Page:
Do I expect Ziggler to win the belt on Sunday? I am not sure. It seems that the company is focused on giving Sheamus a lengthy run on top and I’m all for giving stability to the major championships. Even though I’m not the biggest fan of current WWE champion C.M. Punk, I do look at him in a different light since he has held the belt for nearly eight months. A reign for that long is a rarity in the current era of frequent title switches.
The company is also intent on getting Del Rio into the main event spotlight and it may very well be possible that Sheamus will move directly back into a feud with him. However, it would not totally surprise me if Ziggler were to win. If anything, he deserves it based on traditional wrestling booking. He has lost to Sheamus approximately 100 times in their matches this year on Raw and Smackdown. Okay, that is a slight exaggeration, but you get the drift. Sheamus will not gain anything in beating Ziggler once again, even in a fantastic match.
Regardless of the outcome Ziggler needs to come out of the match with a consistent push near the top of the card. With various wrestlers being suspended for an assortment of reasons along with injuries that frequently plague the roster, WWE should reward a talent like Ziggler for his consistent hard work and dedication to his craft.
This article was also featured on Wrestling Observer/ Figure Four Weekly Online at http://www.f4wonline.com/more/more-top-stories/118-daily-updates/26100-jeuron-dove-talks-ziggler-in-main-events
I just got back in from watching the WWE Extreme Rules PPV from Chicago. The following are my thoughts from the show:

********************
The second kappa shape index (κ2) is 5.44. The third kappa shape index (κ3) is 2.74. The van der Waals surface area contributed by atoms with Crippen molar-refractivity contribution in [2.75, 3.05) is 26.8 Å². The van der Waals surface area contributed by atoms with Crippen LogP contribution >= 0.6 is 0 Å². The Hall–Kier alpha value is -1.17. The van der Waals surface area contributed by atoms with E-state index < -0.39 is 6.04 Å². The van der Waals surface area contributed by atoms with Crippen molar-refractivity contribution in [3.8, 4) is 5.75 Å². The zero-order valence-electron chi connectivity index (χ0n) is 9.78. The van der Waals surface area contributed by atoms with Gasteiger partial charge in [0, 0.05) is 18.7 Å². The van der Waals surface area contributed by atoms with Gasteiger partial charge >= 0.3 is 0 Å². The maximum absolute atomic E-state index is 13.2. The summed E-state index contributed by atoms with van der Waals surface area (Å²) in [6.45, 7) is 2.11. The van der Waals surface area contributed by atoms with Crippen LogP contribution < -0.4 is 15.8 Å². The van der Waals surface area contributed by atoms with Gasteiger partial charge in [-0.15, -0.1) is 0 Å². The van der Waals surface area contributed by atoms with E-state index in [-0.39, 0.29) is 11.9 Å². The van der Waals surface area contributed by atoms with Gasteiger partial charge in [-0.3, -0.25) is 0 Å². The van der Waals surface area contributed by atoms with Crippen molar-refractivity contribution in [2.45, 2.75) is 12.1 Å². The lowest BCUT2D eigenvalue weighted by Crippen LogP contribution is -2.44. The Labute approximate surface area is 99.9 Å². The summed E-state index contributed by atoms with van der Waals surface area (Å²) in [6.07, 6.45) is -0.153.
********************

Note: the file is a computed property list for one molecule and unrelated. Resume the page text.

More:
I felt this was an excellent show overall. The three main matches delivered huge and everything else on the show was pretty good.
The show opened with Randy Orton beating Kane in a falls count anywhere match. It was better than I would’ve imagined going in. Both guys worked hard and had a fun little match that set the tone for the rest of the evening.
Cody Rhodes regained the Intercontinental title from Big Show in a tables match. Being they were in Chicago, the crowd was very into Rhodes. Show accidentally cost himself the match when his foot went through one of the tables on the outside. The crowd was very hot when Rhodes won. Afterwards, Show put him though two tables including throwing him through one on the outside of the ring. It was funny to see the crowd boo Show, who is one of the top fan favorites in the company. Referees and trainers came down to tend to Rhodes who refused their help and walked away on his own accord. The crowd cheered him big time as this was happening and it almost seemed this was a perfect setup to switch both guys. Rhodes could definitely be a fan favorite in the future.